KATHMANDU, January 24, 2010 (AFP) – Nepal will this year play host to a royal wedding with a difference when an openly gay Indian prince marries his partner at a Hindu temple in Kathmandu. The ceremony is the start of what Nepalese lawmaker Sunil Babu Pant hopes will become a lucrative business for his country, whose once thriving tourist industry is still reeling from a decade-long civil war that ended in 2006.
Pant, the only openly gay member of Nepal’s parliament, has set up a travel agency catering specifically for homosexual tourists, who he says face severe discrimination in many Asian countries.
He believes Nepal, which has made large strides forward on gay rights issues in recent years thanks largely to his own efforts, is well placed to cash in on an industry worth an estimated 670 million dollars worldwide.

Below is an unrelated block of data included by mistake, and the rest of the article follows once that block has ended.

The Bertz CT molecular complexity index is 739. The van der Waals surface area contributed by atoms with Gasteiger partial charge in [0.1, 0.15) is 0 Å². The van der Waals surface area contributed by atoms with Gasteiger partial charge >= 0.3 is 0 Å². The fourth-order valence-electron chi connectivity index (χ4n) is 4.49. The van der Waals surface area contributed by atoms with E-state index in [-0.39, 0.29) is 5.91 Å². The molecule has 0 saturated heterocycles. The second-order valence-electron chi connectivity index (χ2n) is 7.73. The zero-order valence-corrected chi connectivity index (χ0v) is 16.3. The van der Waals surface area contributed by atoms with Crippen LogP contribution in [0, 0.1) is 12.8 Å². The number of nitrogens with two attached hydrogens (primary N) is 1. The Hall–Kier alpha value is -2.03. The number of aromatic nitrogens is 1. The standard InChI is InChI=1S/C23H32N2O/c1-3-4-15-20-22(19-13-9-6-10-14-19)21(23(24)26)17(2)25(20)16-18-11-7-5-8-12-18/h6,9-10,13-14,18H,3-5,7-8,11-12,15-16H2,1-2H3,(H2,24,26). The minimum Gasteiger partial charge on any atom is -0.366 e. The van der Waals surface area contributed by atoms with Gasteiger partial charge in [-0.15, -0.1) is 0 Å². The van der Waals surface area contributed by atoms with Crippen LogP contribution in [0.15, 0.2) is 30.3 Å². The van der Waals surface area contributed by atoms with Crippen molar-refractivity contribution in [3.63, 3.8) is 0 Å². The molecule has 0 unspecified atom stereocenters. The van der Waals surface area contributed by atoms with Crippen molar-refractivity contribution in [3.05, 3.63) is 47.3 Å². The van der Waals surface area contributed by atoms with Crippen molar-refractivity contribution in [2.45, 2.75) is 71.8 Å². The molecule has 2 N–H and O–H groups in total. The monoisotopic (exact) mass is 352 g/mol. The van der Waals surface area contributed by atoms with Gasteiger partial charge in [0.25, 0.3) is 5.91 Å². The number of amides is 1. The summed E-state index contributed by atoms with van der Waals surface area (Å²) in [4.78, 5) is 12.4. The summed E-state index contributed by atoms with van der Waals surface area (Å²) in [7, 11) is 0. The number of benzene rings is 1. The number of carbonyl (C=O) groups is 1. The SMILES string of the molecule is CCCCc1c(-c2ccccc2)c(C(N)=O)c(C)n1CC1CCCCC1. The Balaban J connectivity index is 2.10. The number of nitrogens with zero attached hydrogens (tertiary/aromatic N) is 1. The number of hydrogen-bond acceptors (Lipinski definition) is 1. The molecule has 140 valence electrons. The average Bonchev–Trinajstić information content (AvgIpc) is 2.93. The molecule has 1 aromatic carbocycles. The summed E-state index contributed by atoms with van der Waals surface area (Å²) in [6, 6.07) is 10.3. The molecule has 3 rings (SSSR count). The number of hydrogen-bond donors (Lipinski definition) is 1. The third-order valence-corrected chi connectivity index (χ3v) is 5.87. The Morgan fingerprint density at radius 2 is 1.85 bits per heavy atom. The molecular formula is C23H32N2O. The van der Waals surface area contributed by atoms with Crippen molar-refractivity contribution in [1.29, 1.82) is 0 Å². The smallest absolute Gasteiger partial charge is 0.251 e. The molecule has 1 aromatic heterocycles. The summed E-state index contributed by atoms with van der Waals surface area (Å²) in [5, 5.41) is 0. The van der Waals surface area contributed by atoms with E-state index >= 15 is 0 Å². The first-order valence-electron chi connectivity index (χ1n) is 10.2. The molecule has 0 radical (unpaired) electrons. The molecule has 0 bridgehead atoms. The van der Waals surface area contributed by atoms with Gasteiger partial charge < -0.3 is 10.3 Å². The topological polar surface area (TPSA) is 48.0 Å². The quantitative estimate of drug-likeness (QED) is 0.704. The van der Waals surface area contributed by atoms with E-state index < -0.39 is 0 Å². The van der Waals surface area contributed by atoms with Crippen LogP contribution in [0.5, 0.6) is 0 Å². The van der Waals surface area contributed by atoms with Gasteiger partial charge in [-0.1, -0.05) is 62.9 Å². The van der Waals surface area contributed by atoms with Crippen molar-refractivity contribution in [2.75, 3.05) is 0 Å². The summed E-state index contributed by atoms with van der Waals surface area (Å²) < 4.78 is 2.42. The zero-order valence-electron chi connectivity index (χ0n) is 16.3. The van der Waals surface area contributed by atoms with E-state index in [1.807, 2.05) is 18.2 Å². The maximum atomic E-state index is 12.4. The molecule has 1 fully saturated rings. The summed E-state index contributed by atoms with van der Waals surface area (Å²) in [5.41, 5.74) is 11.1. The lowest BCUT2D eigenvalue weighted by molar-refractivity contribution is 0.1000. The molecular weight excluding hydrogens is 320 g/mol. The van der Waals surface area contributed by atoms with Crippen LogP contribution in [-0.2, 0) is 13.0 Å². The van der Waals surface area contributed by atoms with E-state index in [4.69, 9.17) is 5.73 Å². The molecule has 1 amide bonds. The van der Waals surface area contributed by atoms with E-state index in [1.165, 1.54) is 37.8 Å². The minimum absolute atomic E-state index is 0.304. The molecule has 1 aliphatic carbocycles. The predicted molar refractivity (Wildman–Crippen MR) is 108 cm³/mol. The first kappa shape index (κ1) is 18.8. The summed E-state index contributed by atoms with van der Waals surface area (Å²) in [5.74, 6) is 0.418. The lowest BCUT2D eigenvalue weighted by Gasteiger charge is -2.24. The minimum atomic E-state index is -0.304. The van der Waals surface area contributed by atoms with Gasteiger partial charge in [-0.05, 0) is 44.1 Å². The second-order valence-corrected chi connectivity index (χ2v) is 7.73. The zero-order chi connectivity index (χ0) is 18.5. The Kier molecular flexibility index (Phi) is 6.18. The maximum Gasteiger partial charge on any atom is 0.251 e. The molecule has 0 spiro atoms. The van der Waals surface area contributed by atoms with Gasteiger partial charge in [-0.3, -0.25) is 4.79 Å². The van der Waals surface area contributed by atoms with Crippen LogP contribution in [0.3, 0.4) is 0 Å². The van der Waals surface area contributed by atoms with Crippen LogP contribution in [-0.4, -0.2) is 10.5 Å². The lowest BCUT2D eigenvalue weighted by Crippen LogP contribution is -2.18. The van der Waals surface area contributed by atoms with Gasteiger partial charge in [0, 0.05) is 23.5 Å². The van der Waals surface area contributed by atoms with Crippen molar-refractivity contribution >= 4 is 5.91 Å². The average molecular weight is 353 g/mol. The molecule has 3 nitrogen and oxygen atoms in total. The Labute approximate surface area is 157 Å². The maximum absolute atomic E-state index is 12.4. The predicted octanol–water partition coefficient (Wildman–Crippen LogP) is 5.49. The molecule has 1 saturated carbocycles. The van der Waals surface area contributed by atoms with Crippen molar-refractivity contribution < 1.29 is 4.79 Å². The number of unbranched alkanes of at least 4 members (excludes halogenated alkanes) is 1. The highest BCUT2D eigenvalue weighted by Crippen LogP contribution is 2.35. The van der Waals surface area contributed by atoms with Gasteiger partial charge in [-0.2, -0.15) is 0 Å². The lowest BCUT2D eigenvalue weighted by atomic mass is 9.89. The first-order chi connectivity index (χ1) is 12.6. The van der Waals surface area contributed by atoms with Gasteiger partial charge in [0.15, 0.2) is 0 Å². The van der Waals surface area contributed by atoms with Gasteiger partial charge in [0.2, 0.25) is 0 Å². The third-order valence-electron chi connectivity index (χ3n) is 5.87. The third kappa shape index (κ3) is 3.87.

“If we brought even one percent of that market to Nepal it would be big. But I’m hoping we can attract 10 percent,” said Pant, who was selected in May 2008 to represent a small communist party in Nepal’s parliament.
“The choices (for gay tourists) in this region are very limited, and there is really no competition from China or India. Nepal is one of the few